Slithery friends: IHS students enjoy holding reptiles
Published 12:50 pm Friday, April 5, 2019
By JOYANNA LOVE/ Senior Staff Writer
The scaly friends of Yarbrough’s Educational Reptiles were welcome visitors at Isabella High School on April 4.
Students in middle and high school were given the opportunity to handle a variety of nonvenomous snakes and a few lizards.
The animals ranged in size from a small hognose snake to a mammoth yellow python named Banana Pudding.
Several of the students had been to shows in the past and said there were more animals this year than some previous years.
Before any students held a snake, Rebecca Tucker of Yarbrough’s Educational Reptiles went over guidelines of how to correctly hold the snakes — always with two hands for proper support.
When talking about venomous and nonvenomous water snakes, Tucker cautioned students not to pick any of them up.
“Treat them all like they are dangerous, leave them alone,” Tucker said. “Don’t reach down and pick up that banded water snake because it might wind up being a copperhead.”
This year Tucker’s assistant was Nicholas Dyson, a student from Georgia who had asked if he could spend his spring break assisting with the reptile shows.
IHS junior Anali Bautista seemed very comfortable holding a hognose snake and passing it to the next student.
She said she has enjoyed the show each year it came to school since her freshman year.
“I find it really cool to see because reptiles are really interesting to me,” Bautista said.
She said she is used to being around animals and is not afraid of them.
The hognose snake is her favorite snake. Bautista said it was “one of the cutest” snakes.
Camille Morrison, an eighth-grade student, said she was looking forward to the event.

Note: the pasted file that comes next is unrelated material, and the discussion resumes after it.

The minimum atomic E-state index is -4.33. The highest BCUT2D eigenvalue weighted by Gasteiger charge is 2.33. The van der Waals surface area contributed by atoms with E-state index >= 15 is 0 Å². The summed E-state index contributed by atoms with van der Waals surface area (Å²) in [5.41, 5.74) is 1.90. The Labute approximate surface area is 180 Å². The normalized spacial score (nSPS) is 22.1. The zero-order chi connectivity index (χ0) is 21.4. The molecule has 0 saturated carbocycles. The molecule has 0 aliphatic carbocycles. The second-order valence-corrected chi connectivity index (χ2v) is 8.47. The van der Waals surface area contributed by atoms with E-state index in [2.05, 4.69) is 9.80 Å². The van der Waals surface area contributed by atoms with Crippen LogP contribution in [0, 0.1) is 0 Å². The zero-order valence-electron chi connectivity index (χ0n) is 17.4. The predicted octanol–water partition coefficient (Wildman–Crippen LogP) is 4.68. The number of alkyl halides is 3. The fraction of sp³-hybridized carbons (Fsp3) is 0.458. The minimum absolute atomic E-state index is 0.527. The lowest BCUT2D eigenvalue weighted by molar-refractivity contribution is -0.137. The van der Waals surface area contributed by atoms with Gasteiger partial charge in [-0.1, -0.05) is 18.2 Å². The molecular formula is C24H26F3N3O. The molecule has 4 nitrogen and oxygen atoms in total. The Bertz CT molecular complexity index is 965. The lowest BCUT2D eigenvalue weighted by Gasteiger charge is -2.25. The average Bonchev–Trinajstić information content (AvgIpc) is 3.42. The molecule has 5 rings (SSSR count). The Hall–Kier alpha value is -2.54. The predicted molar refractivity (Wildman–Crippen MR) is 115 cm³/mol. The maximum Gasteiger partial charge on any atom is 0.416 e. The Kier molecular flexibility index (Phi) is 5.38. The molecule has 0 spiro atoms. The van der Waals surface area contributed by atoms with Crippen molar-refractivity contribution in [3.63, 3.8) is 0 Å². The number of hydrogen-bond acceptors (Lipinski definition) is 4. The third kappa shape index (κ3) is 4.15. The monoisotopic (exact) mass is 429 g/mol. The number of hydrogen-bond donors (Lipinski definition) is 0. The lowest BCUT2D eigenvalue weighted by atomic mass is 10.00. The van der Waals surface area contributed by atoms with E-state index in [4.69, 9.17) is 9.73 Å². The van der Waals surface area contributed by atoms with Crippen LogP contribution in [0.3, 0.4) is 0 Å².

“I’ve grown up around animals (but) I’ve not had a chance to interact with reptiles,” Morrison said.
This was her first time attending the show.
She said her favorite part was seeing the diamondback rattlesnake and how it strikes. Tenth-grade student Gracie Owens said this was her favorite snake also.
Since rattlesnakes are venomous, students were far away on the bleachers when this snake was being shown.
Tucker told students if they hear a rattlesnake, the most important thing is to stay very still, so that the snake does not feel threatened. She told the students to scream for help. She said snakes cannot hear, so this would not frighten them.
Rattlesnakes are found in Alabama and other southern states.
The diamondback rattlesnake lives in areas like Montgomery and further south. Tucker said these snakes often live in gopher holes.
She said putting gasoline in the hole to kill the snakes is not a good idea because it will kill other animals in the tunnel.
“This snake is about to be protected federally,” Tucker said. “We don’t have many of them around anymore.”
Tucker said the diamondback rattlesnake keeps the rodent population in check.
“They keep the ecosystem in balance,” Tucker said.
Seniors were allowed to hold the python.
Kaleb Minor, a senior, held the python along with five or six other students at one time. He said this was his favorite snake to hold.
Senior Rose Schneider said the python was really soft and heavy.
Minor said he enjoyed learning about snakes and “learning to identify which ones are going to kill me and which ones aren’t” during the presentation.
Tucker stressed that even if a student was bitten by a venomous snake they would likely survive as long as they stayed calm and got medical attention as quickly as possible.
“I love snakes so much,” Schneider said. “I have a snake of my own at home.”
Schneider said her favorite snake at the show was the albino California King Snake.
“I didn’t know that there were so many (types of snakes) that lived-in Alabama,” Morrison said.
Owens said she enjoyed that the presentation was hands on.
Additional photos available for download here.